• Email Marketing – while many marketers will say email marketing is dead, there are companies with a core group of users who appreciate email as a communication method over something like instant messaging or a text message. Discount or coupon codes, e-zines (email magazines or newsletters), company updates, appointment reminders, and enhanced features for users (how to use products in a new way) are great messages to send by email.
  • Mobile Marketing – Under the mobile marketing umbrella, you’ll find SMS, MMS, apps, games, and platforms. SMS is short for Short Message Service, such as a text, and MMS is multimedia messaging service sent by text but includes visual or audio content such as a picture, video, music or other audio content sent to a device. Mobile marketing can be customized by demographic and geographic location through geo-marketing tactics such as geo-targeting and geo-fencing. Have you ever driven near a drugstore or fast food where you had one of their mobile apps installed on your phone and then received a message that there was a sale at their store? This is geo-marketing. With geo-targeting, you deliver location-based ads to a smart device when a user has met your specific criteria. You can define your users based on several demographics such as device ID, zip code, city, and IP address. Geo-fencing, however, uses an actual geographic boundary like a virtual fence to define an area, usually by radius, by using either GPS signals (global positioning signals) or RFID (radio frequency identification). You could use this to push a sales notification when a potential client is visiting a competitor’s physical location. If you are only concerned about location, you would use geo-fencing. If you want to refine your customer with more granularity by demographics, you would use geo-targeting.  Please note when using these techniques, you have to be very careful that you are not encroaching on protected data that could offend a potential customer. For instance, you wouldn’t want to sell feminine hygiene products this way when your customers are visiting a gynecologist or urologist (an example of geo-targeting). Nor would you want to push ads for divorce when potential clients drive by a law firm that practices divorce (a YMYL type of business). These tactics would be seen invasive and predatory to many consumers, plus, there are definite guidelines for ethics in marketing based on industry.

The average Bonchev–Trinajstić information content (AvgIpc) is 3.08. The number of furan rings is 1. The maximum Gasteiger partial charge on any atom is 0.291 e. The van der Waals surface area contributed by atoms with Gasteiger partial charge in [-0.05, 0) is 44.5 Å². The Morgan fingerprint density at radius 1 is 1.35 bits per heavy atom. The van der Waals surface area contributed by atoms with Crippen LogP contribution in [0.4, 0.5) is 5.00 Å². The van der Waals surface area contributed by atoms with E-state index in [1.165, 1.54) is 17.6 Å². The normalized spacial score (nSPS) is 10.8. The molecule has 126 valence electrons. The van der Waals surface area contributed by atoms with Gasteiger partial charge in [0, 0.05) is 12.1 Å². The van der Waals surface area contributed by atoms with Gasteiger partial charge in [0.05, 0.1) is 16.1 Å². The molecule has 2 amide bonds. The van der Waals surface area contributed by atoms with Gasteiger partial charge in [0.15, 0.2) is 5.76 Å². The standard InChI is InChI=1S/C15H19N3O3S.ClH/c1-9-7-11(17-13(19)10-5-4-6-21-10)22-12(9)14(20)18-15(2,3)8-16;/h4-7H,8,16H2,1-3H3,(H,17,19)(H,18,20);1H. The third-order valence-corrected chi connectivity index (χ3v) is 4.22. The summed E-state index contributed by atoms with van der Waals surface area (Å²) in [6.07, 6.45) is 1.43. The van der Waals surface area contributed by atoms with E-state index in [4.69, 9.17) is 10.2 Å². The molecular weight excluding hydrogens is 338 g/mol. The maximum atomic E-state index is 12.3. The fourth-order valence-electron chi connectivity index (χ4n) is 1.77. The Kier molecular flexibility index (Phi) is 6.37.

• Content Marketing – blogging, vlogs or online videos housed on your website or on YouTube or Vimeo, Powerpoint presentations, events and webinars, white papers, infographics, case studies, eBooks, newsletters, checklists, statistics, presentation file, or any other type of content that brings leads & traffic to your website is considered content marketing. Content marketing is intermingled with a variety of marketing channels such as social media, email, video, and even SEM as different types of content should be created for different channels. The acronym EAT relies heavily on content marketing as well as SEO as your Expertise, Authority, and Trustworthiness are demonstrated by your content signal to Google that you are the result that best matches the user’s search.

This is the tip of the iceberg, but it’s a good place to start. So where do you find online resources to learn these specific fields? Read my blog on How to Learn Marketing Online.